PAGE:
High Time for Some Answers: Medical Marijuana Update

High Time for Some Answers: Medical Marijuana Update

By Randall P. Sutton

For more than a decade, Oregon employers have struggled with how to enforce their zero-tolerance drug policies when an employee presented a medical marijuana card. The big question has been whether employers need to ignore their zero tolerance policies and accommodate an employee’s use of marijuana under state disability laws.

That question has spurred countless seminars, workshops, and phone calls to attorneys. With more than 36,000 medical marijuana cardholders in Oregon, employers have had good reason to pay attention to this issue.

In April, the Oregon Supreme Court finally gave us a clear answer to the question. Per the court: “Under Oregon’s employment discrimination laws, employers are not required to accommodate an employee’s use of medical marijuana.” Said another way, employers can implement and consistently enforce their zero tolerance drug policy, even if an applicant or employee is a medical marijuana cardholder.

Before this decision, the law required that employers accommodate an employee’s use of medical marijuana under state disability laws. That meant that, in most cases, an employer would have to disregard an employee’s positive drug test results when the employee had a medical marijuana card, and evaluate whether the off-duty drug use could be accommodated.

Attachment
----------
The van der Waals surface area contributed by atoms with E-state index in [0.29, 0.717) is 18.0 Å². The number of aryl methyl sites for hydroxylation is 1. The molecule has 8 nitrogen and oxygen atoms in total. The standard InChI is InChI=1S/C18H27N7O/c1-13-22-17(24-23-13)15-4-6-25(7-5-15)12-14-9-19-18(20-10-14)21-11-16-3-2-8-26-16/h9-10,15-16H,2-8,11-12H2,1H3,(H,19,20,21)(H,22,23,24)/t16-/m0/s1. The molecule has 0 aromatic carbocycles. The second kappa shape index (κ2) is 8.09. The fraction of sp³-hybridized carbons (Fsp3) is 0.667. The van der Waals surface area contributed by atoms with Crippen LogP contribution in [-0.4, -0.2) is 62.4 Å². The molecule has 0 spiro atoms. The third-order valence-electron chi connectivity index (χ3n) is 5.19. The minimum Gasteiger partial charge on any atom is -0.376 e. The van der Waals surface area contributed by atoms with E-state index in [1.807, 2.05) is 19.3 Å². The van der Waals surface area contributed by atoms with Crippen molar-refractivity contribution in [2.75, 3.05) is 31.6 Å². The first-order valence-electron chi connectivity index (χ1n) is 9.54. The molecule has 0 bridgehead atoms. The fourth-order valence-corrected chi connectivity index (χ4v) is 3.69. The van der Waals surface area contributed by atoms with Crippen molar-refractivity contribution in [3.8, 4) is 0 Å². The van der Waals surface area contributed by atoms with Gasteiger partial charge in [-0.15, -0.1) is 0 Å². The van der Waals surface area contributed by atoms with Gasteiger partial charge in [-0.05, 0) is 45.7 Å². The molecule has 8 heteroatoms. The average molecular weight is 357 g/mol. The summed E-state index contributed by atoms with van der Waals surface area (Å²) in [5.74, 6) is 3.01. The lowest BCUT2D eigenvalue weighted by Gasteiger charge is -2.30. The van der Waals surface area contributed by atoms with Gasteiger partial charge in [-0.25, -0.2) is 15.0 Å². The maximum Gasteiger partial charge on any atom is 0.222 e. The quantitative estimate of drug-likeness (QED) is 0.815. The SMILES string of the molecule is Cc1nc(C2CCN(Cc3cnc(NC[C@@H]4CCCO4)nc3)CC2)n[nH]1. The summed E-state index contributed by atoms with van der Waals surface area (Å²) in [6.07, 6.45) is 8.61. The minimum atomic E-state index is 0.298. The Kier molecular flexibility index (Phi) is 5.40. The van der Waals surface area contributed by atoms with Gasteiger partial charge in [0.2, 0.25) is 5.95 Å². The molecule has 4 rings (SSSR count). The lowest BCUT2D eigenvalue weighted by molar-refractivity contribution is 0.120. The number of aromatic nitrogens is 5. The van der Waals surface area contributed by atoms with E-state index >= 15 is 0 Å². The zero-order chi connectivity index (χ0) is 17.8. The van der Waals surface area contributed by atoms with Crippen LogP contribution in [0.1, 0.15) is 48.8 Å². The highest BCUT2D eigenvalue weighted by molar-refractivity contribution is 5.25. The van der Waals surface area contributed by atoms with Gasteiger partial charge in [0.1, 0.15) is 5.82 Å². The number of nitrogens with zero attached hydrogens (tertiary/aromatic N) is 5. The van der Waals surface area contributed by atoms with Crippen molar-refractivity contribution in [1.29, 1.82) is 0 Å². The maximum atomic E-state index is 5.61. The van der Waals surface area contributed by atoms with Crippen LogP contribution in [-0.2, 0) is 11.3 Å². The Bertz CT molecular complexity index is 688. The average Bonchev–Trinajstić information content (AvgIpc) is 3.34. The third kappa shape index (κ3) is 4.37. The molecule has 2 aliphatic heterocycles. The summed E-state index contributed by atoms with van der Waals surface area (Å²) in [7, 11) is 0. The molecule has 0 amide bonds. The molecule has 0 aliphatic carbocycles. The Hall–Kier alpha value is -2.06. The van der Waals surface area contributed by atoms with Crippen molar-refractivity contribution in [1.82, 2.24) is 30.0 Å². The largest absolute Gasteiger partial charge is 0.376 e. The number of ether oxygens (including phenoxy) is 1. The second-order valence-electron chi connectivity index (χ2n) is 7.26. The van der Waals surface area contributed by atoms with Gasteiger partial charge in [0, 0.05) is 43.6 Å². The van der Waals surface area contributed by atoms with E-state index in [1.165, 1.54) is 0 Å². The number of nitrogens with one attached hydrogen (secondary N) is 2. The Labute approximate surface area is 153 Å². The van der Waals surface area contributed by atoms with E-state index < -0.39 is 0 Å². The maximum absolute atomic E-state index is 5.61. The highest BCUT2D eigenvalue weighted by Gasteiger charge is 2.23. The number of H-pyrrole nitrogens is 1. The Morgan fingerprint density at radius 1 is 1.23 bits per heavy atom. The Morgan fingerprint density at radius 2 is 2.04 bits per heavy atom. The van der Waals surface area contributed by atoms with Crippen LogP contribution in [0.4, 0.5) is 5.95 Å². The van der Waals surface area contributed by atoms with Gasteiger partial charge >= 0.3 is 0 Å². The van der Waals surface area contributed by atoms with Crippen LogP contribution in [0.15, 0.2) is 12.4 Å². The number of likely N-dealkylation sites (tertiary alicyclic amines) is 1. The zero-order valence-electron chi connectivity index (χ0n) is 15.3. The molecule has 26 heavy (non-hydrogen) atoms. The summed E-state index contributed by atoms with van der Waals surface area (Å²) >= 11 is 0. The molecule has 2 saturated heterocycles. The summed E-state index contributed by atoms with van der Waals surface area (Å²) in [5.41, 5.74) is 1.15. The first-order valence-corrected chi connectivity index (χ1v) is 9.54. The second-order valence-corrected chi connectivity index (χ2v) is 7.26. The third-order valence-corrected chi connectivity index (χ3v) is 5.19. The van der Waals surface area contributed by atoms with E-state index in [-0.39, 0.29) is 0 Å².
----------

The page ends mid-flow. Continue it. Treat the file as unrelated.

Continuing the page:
The Oregon Supreme Court’s decision held that although medical marijuana is not an illegal drug under state statutes, it is still an illegal drug under federal law. Because marijuana is illegal under federal law, employers cannot be forced to accommodate the use of an illegal substance because state disability discrimination law specifically state that illegal drug users are not protected.

With this new decision – and a bevy of other new statutes and regulations that are outside the scope of this article – it is a good time to brush off your personnel manuals and update your drug testing policies. If you previously updated your policy to address medical marijuana use, you should revise your policy again. If your policy is not updated to account for this change in the law, your organization may be committing to accommodate employees that use medical marijuana beyond the requirements of existing law.

If you have questions about this article, or would like to have your drug testing policy revised or updated, please contact David Briggs at (503) 399-1070 or dbriggs@sglaw.com or another member of the firm’s Employment Law Group.